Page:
We have partnered with ‘Everyday People’ who have experience of delivering such projects and whose mission is “to increase the well-being of older people and communities through fun activities and creative arts".

The project works with internal and local partners to use their expertise and experience to assist customers and help them use technology to access local services:  

  • Bolton at Home Call centre: how to report a repair online, how to contact us, and online help to maintain tenancies
  • Bolton at Home Keep warm for less campaign: price comparison for cheaper energy and insurance providers
  • Bolton Council ‘Bolton Get Active’ (Public health team): to show residents how to use Bolton’s online activity website.

The project is funded through the Lottery.

Our role

The project was developed by Bolton at Home’s dedicated Activities Co-ordinator who acquired lottery funding from Awards for All and will continue to co-ordinate and evaluate the project.

The project uses Bolton at Home community centres and community lounges to deliver the project. They are open to Bolton at Home sheltered accommodation tenants and other older people from the local community.

The project uses these assets to identify and engage customers. By helping people to use technology in everyday life, we help them to continue to live and age well by:

  • engaging with others including friends and family
  • accessing services differently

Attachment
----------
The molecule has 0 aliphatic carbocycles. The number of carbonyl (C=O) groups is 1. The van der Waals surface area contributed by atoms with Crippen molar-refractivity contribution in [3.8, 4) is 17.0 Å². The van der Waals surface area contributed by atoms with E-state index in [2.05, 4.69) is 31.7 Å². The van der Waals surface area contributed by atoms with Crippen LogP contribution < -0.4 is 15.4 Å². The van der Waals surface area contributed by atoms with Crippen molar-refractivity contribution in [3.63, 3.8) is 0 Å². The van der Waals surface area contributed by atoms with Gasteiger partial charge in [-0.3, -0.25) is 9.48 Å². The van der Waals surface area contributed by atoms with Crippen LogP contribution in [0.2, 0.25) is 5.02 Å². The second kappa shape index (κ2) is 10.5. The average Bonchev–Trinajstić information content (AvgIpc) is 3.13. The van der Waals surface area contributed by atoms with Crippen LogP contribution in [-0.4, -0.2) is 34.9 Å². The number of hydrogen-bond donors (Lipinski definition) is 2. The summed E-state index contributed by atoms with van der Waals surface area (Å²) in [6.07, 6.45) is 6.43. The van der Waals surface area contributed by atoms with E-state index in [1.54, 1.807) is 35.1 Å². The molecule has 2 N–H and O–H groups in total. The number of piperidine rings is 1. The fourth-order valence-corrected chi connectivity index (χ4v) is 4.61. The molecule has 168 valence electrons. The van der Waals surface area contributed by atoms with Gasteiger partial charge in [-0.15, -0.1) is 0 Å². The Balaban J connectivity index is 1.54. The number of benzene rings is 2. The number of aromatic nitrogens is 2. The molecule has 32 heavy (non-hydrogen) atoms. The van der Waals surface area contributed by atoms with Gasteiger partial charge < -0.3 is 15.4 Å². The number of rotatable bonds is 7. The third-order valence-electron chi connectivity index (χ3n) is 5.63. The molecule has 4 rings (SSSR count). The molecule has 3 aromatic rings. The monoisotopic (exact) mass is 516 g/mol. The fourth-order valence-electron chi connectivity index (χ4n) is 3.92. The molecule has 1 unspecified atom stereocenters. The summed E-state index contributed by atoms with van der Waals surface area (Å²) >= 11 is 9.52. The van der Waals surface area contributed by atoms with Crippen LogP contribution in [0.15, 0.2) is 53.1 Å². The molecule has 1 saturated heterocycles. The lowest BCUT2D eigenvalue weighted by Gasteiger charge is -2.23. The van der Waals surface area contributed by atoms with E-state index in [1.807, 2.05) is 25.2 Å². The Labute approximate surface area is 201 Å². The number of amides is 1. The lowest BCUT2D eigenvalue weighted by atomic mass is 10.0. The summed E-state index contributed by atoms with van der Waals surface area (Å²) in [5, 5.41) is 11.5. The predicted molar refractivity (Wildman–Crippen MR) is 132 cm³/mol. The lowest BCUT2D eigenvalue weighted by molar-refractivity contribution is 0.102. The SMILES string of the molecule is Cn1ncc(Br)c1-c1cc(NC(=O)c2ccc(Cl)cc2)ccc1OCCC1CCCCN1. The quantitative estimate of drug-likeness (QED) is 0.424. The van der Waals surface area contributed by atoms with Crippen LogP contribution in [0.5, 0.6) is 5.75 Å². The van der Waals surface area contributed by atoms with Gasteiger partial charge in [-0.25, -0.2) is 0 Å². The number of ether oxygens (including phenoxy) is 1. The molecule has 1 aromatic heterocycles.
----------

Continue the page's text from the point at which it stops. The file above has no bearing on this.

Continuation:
• using technology to connect to new activities, interests and information.

All of these factors help to improve a person’s health and wellbeing.

This project feeds into a number of local strategies including:

  • Anti-Poverty
  • Affordable Warmth
  • Targeted Prevention – through preventing deterioration in health, dependency on services and delay in recovery and helping to achieve economic wellbeing
  • Health and Wellbeing by helping people to age well

Our contribution to improving health

The project aims to reduce social isolation and help people maximise income by accessing cheaper goods and services only available online.

Using technology can also enable older people to live and age well whilst continuing to be independent. It allows them to access support and information about health conditions and activities to encourage an active lifestyle, and to take advantage of assistive technology to help keep them safe and well at home, delaying the need for care or nursing interventions. Reducing social isolation can help combat depression and loneliness that affects mental health wellbeing both for the older person and their carer.

This project assists with Domains 2 and 3 of the NHS Outcomes framework by “Enhancing quality of life for people with long term conditions”, particularly carers and people with a mental illness, dementia or multiple long term conditions and ”helping people to recover their independence after illness or injury”.

In terms of Public Health the project helps to tackle fuel poverty, increase physical activity amongst older people and improve health related quality of life for older people.